Fast Company

EV, Ew! Your Electric Car Is a Rat's Nest

Chevy Volt

Electric vehicles: good for the environment and the rats hiding in your garage? EV battery packs may be ultra-attractive to rodents, if a report from Joe Wiesenfelder at Cars.com is to be believed. A rat chomped through wiring in the engine compartment of his Chevy Volt, triggering warning lights and rear defogger problems--and it could happen to you.

The problem is that electric cars stay plugged into wall sockets for hours while they charge. The batteries stay warm (read: at a rodent-friendly temperature) the entire time that they juice up. Green Car Reports explains:

All electric vehicles "condition" their battery packs to stay at the right temperature while recharging. It may mean using some of the wall current to warm the pack, or to operate fans to keep the pack cool in cars with air-cooled packs like the 2011 Nissan Leaf. In vehicles with liquid-cooled packs, like the 2011 Chevrolet Volt, wall current may go toward operating the pumps that circulate the coolant.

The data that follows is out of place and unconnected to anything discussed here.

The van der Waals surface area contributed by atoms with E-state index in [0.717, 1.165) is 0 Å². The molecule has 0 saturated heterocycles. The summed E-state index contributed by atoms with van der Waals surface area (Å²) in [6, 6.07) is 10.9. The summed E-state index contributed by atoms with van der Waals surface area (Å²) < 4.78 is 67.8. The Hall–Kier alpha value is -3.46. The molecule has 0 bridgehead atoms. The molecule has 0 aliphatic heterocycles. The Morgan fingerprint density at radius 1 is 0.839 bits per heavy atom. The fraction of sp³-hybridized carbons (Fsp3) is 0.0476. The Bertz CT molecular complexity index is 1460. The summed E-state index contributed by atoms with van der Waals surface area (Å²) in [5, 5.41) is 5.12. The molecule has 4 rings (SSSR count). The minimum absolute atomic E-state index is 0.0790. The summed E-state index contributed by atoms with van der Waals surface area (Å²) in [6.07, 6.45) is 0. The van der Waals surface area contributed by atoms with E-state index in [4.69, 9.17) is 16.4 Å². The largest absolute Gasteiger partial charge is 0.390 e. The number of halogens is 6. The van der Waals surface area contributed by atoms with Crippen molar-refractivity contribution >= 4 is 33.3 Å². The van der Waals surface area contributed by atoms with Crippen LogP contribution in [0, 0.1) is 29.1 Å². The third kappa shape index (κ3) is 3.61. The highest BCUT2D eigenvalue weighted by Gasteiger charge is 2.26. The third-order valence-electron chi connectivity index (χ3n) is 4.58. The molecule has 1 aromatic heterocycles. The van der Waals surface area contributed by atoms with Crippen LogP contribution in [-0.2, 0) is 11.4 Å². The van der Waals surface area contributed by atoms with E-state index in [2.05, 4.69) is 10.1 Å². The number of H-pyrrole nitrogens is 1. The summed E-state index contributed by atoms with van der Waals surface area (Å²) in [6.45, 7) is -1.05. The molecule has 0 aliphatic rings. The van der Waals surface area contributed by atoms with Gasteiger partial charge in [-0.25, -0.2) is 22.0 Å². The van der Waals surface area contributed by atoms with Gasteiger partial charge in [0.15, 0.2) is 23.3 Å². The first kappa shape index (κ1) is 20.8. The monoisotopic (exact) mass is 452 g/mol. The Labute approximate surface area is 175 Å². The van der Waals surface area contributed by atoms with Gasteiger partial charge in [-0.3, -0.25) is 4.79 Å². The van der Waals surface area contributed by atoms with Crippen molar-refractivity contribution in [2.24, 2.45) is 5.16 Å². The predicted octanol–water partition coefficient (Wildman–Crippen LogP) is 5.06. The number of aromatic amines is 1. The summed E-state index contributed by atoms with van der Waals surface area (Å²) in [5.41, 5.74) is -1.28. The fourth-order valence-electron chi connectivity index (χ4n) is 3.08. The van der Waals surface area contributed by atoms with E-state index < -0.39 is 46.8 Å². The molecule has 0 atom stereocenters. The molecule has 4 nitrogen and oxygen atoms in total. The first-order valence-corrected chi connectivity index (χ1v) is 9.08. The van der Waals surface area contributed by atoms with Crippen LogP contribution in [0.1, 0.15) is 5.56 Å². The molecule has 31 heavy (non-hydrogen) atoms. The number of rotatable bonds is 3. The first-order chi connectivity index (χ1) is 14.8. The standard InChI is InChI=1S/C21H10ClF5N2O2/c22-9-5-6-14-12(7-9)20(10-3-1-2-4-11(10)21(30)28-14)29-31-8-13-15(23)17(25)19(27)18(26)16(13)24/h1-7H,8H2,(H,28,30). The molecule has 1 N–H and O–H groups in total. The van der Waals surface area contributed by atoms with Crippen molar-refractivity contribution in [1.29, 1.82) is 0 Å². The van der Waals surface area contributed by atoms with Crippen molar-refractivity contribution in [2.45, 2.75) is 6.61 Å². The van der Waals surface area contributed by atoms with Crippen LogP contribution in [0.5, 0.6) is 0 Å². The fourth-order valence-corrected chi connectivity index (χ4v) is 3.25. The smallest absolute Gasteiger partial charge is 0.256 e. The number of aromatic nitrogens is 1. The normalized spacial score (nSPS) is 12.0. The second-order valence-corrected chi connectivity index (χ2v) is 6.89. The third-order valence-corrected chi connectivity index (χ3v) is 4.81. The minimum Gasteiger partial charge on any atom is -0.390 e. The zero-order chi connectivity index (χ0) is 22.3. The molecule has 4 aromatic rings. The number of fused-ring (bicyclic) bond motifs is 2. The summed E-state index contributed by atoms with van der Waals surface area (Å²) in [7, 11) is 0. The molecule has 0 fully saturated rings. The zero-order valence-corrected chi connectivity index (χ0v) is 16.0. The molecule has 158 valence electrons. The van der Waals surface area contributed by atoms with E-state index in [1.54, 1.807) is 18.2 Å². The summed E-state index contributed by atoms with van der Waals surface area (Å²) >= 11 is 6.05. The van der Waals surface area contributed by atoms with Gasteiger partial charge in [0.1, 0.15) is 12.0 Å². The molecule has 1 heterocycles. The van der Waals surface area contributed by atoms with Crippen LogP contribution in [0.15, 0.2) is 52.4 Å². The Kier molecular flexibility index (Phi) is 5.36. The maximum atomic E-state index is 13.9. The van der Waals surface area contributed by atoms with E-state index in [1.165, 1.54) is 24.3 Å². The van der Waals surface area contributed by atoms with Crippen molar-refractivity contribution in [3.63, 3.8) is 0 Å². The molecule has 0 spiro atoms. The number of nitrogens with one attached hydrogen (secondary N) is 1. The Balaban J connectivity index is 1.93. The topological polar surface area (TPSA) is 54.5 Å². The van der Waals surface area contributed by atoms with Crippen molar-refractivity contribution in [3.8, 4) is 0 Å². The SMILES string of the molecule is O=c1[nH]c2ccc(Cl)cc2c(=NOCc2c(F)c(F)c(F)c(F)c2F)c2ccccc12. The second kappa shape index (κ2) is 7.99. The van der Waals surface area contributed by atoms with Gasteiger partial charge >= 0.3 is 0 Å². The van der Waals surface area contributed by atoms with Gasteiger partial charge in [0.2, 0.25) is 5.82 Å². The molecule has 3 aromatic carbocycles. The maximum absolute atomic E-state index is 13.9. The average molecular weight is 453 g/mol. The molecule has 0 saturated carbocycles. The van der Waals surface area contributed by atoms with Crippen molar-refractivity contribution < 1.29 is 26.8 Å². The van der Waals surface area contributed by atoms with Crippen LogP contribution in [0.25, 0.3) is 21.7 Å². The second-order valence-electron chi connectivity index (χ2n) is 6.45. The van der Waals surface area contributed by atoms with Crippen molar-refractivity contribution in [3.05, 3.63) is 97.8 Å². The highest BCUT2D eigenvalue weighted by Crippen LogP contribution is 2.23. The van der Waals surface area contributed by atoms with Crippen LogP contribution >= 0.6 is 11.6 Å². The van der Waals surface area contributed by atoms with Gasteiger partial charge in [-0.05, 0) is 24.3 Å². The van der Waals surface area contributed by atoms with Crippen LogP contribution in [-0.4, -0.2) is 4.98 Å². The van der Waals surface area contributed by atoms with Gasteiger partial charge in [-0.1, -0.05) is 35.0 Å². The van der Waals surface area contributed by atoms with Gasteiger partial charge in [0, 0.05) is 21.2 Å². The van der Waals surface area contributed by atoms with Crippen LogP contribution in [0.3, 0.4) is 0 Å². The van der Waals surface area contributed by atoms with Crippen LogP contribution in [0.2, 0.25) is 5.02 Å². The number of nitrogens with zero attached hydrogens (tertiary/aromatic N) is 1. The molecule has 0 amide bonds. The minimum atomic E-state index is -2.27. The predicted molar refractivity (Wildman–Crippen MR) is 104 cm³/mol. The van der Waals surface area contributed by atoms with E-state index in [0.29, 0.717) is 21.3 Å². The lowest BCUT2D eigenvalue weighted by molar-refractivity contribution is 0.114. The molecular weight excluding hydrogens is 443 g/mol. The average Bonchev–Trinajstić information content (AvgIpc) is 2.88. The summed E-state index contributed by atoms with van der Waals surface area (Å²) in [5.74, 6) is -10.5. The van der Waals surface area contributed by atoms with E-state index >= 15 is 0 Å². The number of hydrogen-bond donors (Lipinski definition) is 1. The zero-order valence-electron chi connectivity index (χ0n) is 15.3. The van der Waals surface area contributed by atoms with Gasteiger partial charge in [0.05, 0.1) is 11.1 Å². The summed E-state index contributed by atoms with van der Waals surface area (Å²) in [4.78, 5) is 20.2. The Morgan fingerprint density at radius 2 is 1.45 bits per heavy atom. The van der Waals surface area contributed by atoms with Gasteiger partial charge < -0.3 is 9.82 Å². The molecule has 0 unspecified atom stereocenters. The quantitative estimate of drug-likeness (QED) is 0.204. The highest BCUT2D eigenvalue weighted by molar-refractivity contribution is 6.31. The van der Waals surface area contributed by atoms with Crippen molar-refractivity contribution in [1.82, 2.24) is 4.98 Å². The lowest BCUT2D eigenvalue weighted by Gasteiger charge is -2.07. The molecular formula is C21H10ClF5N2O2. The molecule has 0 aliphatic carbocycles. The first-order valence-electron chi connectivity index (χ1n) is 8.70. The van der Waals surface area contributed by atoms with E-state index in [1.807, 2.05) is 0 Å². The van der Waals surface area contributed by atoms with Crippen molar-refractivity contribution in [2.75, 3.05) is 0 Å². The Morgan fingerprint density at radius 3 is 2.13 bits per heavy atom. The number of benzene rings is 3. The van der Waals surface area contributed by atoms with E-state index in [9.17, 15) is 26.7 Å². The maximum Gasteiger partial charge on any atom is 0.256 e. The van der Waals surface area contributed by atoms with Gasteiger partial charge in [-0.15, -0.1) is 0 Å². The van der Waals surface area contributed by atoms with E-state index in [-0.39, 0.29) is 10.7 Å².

In the end, Wiesenfelder's pesky rat caused $600 worth of damage. None of it was covered by the Volt's warranty since rats are considered an "act of nature." Perhaps EV owners need to start making rat-trap perimeters around their vehicles while they charge. But ideally, manufacturers should think of a solution, and soon.

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2 Comments

  • Paul Williamson

    Animal damage is covered under the comprehensive portion of anyone's auto insurance. However, the amount of damage is probably less than most people's deductible.

  • Ryan Servatius

    I have heard of mice getting in to engine compartments for the warmth and eating wires. It happened to my father in law's Shelby a few years back.
    The Voltaric technology is awesome and a HUGE step forward over pure electric automobiles.
    Since Pure Electric Automobiles can ONLY go a set number of miles before needing HOURS to recharge again to go some more. (a horse can currently go farther in a day than a fully electric powered automobile) and lets not forget the electricity still comes from power plants and in America most likely it is coal power.
    Now coal is very clean under the NEW plants being built, but it is still a dirty job to extract it from the ground.
    I can actually see a great future for the Voltaric technology in sports cars like the Corvette. Look at the Tesla and the incredible take off speed from monstrous torque. Add that to a Corvette for take off then switch to petro/gasoline once it is up and going and think of the saved fuel economy and increased take off speeds.
    The future is very bright for these types of technologies.